Every child educated in the United States is certain to have heard the story of Abraham Lincoln being born in a one-room log cabin in the hills of Kentucky to a poor family and having very little formal education. Lincoln is the epitome of the “anyone can grow up to be President” claim, his story often used in that context.
Although his family did not have much money, they were considered middle class, much the same as most people in that area during that time. Having to move twice in Kentucky due to land disputes, the family made a third move when Abe was seven years old, this time to Indiana. The family subsequently settled near Decatur, Illinois, when Lincoln was a young adult, at which time he left his family and struck out on his own.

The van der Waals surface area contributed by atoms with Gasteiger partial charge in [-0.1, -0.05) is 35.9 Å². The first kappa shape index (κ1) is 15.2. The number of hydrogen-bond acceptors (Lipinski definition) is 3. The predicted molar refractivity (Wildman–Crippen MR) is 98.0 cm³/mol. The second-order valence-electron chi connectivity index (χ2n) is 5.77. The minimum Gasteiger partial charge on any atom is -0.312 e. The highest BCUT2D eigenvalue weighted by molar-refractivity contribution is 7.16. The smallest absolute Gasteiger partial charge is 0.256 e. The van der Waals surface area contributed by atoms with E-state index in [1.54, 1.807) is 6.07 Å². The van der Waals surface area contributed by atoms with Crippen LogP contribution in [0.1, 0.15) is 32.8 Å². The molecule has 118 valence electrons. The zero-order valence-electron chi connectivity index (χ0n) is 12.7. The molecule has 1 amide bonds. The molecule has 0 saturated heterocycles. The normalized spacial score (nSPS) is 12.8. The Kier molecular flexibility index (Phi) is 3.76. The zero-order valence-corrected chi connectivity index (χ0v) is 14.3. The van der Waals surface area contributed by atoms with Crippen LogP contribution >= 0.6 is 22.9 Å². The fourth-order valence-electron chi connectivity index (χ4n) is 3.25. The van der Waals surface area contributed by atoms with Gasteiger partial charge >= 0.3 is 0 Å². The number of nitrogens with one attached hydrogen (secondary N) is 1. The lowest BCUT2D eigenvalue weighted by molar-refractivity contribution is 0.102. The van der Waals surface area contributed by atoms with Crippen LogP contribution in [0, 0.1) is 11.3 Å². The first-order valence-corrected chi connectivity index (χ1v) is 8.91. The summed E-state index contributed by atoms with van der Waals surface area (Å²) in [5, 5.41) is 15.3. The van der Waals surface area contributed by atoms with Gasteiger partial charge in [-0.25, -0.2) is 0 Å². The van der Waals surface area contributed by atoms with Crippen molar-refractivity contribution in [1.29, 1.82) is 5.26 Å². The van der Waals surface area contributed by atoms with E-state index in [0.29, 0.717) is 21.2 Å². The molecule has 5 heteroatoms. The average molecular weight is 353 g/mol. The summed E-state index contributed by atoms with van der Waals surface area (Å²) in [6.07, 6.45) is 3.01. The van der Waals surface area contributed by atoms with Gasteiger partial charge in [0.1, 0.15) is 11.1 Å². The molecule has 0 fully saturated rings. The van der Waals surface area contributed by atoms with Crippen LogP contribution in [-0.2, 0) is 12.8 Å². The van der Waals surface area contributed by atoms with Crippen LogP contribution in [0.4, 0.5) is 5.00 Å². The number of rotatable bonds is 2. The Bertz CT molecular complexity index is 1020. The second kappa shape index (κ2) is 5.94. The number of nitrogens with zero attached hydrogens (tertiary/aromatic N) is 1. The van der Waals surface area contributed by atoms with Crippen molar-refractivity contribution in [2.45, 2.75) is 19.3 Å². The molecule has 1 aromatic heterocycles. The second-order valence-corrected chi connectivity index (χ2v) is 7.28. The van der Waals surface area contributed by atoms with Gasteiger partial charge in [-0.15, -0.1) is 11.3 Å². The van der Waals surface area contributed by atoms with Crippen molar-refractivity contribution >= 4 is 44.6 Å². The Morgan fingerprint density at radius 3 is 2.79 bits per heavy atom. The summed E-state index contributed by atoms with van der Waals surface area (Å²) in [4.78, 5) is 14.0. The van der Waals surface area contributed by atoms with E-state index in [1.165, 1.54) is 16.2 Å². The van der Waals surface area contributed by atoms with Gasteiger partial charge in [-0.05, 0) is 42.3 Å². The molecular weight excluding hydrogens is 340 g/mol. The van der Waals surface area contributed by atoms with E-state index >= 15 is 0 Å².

Today you can tour Lincoln’s birthplace, as well as several other Lincoln-related sites and attractions on Kentucky’s Lincoln Trail. The trail begins at the Farmington Historic Plantation in Louisville, runs south to the Lincoln Museum, to his birthplace and boyhood home in Hodgenville, northeast to the Mary Todd Lincoln House and Henry Clay Estate in Lexington and then west to the Kentucky State Capitol in Frankfort. Drive another hour or so west, and you’ll be back in Louisville, having gone full circle, with several additional Lincoln sites between the major points.
Plan to spend a few days on the tour to allow plenty of time to take in all 15 attractions on the trail. Louisville, Kentucky is about a five hour drive or one hour flight from Chicago.
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